South African Rand: SA in Unsustainable Debt Trap says Investec

- ZAR to remain below fair value for prolonged period
- SA caught in a debt trap
- "SA is a national disaster"

SA Rand economic crisis

Above: South Africa's economy is expected to shrink 7.0% in 2020 by the SARB. File image © GovernmentZA

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The South African Rand has appreciated in value of late, driven largely by improving global dynamics, however analysts at South African investment bank and commercial lender Investec say the domestic picture suggests the currency will remain weak for a number of years.

The problem for South Africa lies with its significant debt burden that means it cannot borrow and spend its way out of the current economic crisis, "while global events continue to have the major impact on the rand, the domestic currency is unlikely to return to purchasing power parity in the medium to long-term," says Annabel Bishop, Chief Economist at Investec in Johannesburg.

In a note to clients out on July 02, Bishop says the South African economy and its currency will continue to lag this year and in the next few years due to a series of recent credit rating downgrades.

South Africa now has no investment-grade sovereign credit rating from any of the major ratings agencies for the first time since its return to global markets in 1994.

While the country can of course still tap international markets for finance, it can no longer do so at the 'affordable' interest rates it once commanded, which increases the repayment burden and raises the prospect of default.

"South Africa cannot spend its way out of, nor borrow its way out of, the debt trap it is in. The only solution is higher government revenues through improved tax collections, faster economic growth and targeting expenditure on successful growth enhancing economic initiatives," says Bishop.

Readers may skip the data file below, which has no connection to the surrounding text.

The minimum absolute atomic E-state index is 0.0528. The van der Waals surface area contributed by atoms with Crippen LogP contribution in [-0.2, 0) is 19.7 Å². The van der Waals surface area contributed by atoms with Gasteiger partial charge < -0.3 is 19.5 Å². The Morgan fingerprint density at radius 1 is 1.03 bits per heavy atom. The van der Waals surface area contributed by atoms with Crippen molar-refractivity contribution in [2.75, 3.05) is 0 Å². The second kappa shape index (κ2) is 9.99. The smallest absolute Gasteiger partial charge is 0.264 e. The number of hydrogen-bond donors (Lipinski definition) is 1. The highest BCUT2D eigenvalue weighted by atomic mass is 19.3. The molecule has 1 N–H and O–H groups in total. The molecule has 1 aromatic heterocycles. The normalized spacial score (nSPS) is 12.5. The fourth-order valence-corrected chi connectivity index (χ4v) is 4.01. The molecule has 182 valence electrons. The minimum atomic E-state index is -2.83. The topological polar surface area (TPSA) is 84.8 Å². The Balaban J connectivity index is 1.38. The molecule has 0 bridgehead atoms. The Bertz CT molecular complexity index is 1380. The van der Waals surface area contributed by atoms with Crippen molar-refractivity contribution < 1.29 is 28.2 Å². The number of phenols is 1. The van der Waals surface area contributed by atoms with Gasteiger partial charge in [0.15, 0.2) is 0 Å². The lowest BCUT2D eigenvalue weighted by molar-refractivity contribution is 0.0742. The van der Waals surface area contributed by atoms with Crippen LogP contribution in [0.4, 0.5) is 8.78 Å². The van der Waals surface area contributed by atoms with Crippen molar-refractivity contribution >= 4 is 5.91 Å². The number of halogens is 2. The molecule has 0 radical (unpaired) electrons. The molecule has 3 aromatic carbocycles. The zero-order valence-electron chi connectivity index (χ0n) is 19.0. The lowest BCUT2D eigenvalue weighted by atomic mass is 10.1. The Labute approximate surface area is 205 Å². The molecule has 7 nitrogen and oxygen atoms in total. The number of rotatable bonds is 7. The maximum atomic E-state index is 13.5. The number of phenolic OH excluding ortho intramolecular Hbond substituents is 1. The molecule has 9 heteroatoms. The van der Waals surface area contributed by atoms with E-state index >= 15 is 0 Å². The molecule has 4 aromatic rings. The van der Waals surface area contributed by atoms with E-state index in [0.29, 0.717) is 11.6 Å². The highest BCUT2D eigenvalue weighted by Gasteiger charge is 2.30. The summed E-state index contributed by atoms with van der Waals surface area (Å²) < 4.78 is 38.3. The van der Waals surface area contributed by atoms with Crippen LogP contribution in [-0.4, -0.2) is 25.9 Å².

The Rand had been under a relative degree of pressure heading into 2020, but a substantial sell-off ensued as global markets melted owing the covid-19 pandemic. Foreign exchange markets pushed the Pound-to-Rand exchange rate through the psychologically significant 20.00 area, and to a high of 23.70.


Above: GBP/ZAR shown at daily intervals

The U.S. Dollar-Rand exchange rate meanwhile pushed through a psychological ceiling at 15.50 to breach 19.00.

Despite global equity and commodity markets recovering a substantial portion of the covid crisis losses in the March-July period, the Rand has certainly lagged the recovery and we would expect it to be closing in on pre-crisis levels were it not for the increased premium placed on the currency due to domestic concerns.

Indeed, Bishop says the currency will fail to rise back to 'fair value' levels for a number of years owing to this premium.


Above: USD/ZAR shown at daily intervals

"Purchasing power parity is currently R11.63/USD, and will depreciate to R12.00/USD in a year’s time, before weakening towards R12.40/USD in mid-2022 and beyond R12.50/USD in 2023, exchange rates South Africa is not likely to achieve on the lack of resolution to its fundamental fiscal weaknesses," says Bishop.

Even ahead of the covid-19 crisis the economy was in trouble; South Africa recorded another successive decline in quarterly Gross Domestic Product (GDP) in the first quarter of 2020, deepening the recession it entered into at the start of the year.

According to Stats SA, GDP growth for 1Q20 was recorded at -2%, marking the third quarter of decline in succession, following drops of 0.6% in 3Q19, and 1.4% in 4Q19.

The OECD now forecasts South Africa's economy to shrink 7.5% in 2020 with the South African Reserve Bank pencilling in a 7.0% decline.

"Expecting faster economic growth to occur by massively increasing government expenditure will just massively raise government debt pushing SA rapidly towards a debt default. Fiscal stimulus in the 2010s yielded little growth longer-term, but government finances deteriorated enormously, with SA now in an unsustainable debt trap," says Bishop.

With borrowing unlikely to aid South Africa's economy, what will?

"The only route out of South Africa's economic malaise is reform," says Bishop. "Cutting back on wasteful, inefficient and excessive state expenditure is the solution. SA is in a national disaster - it is quite possible the courts could find in favour of the state in its efforts to reduce civil service renumeration by eliminating bonuses, natural wage progression and above inflation increases while the economy is in crisis from Covid-19."

The Pound-Rand exchange rate is forecast to end 2020 at 20.44, the Dollar-Rand is expected to end the year at 16.50 and the Euro-Rand at 18.65.

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